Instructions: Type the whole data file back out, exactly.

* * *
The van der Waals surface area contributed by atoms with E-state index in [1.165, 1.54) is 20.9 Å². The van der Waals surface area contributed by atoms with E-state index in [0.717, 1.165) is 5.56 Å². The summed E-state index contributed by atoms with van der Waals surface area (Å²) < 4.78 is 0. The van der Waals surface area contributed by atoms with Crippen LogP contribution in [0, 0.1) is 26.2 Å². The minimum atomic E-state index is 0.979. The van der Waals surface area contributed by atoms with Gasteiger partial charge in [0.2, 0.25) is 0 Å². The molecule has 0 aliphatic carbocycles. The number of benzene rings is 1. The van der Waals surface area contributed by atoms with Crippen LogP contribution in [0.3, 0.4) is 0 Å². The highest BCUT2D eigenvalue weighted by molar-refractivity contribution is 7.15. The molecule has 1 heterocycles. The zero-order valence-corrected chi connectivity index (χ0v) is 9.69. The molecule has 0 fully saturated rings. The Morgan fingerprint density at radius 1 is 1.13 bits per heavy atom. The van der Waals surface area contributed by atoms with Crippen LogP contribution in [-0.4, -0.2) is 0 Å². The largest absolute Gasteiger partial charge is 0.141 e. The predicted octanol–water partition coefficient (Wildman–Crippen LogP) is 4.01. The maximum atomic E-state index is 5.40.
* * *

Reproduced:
The van der Waals surface area contributed by atoms with E-state index in [1.165, 1.54) is 20.9 Å². The van der Waals surface area contributed by atoms with E-state index in [0.717, 1.165) is 5.56 Å². The summed E-state index contributed by atoms with van der Waals surface area (Å²) < 4.78 is 0. The van der Waals surface area contributed by atoms with Crippen LogP contribution in [0, 0.1) is 26.2 Å². The minimum atomic E-state index is 0.979. The van der Waals surface area contributed by atoms with Gasteiger partial charge in [0.2, 0.25) is 0 Å². The molecule has 0 aliphatic carbocycles. The number of benzene rings is 1. The van der Waals surface area contributed by atoms with Crippen LogP contribution in [0.3, 0.4) is 0 Å². The highest BCUT2D eigenvalue weighted by molar-refractivity contribution is 7.15. The molecule has 1 heterocycles. The zero-order valence-corrected chi connectivity index (χ0v) is 9.69. The molecule has 0 fully saturated rings. The Morgan fingerprint density at radius 1 is 1.13 bits per heavy atom. The van der Waals surface area contributed by atoms with Crippen LogP contribution in [-0.4, -0.2) is 0 Å². The largest absolute Gasteiger partial charge is 0.141 e. The predicted octanol–water partition coefficient (Wildman–Crippen LogP) is 4.01. The maximum atomic E-state index is 5.40.